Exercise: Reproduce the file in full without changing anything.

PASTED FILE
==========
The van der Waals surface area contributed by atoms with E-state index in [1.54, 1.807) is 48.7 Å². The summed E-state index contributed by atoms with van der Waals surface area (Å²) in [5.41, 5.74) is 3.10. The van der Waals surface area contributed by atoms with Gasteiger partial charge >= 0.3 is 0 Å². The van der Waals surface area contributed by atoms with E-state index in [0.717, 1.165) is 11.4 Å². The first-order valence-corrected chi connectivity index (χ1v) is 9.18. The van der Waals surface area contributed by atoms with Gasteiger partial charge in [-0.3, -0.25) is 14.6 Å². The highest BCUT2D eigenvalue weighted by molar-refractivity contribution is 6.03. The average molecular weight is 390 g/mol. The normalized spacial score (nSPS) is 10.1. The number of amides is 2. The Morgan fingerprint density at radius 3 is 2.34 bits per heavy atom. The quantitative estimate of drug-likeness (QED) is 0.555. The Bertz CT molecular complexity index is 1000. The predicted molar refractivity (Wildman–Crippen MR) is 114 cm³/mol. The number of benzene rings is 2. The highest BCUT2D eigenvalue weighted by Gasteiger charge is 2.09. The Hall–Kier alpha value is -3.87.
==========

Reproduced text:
The van der Waals surface area contributed by atoms with E-state index in [1.54, 1.807) is 48.7 Å². The summed E-state index contributed by atoms with van der Waals surface area (Å²) in [5.41, 5.74) is 3.10. The van der Waals surface area contributed by atoms with Gasteiger partial charge >= 0.3 is 0 Å². The van der Waals surface area contributed by atoms with E-state index in [0.717, 1.165) is 11.4 Å². The first-order valence-corrected chi connectivity index (χ1v) is 9.18. The van der Waals surface area contributed by atoms with Gasteiger partial charge in [-0.3, -0.25) is 14.6 Å². The highest BCUT2D eigenvalue weighted by molar-refractivity contribution is 6.03. The average molecular weight is 390 g/mol. The normalized spacial score (nSPS) is 10.1. The number of amides is 2. The Morgan fingerprint density at radius 3 is 2.34 bits per heavy atom. The quantitative estimate of drug-likeness (QED) is 0.555. The Bertz CT molecular complexity index is 1000. The predicted molar refractivity (Wildman–Crippen MR) is 114 cm³/mol. The number of benzene rings is 2. The highest BCUT2D eigenvalue weighted by Gasteiger charge is 2.09. The Hall–Kier alpha value is -3.87.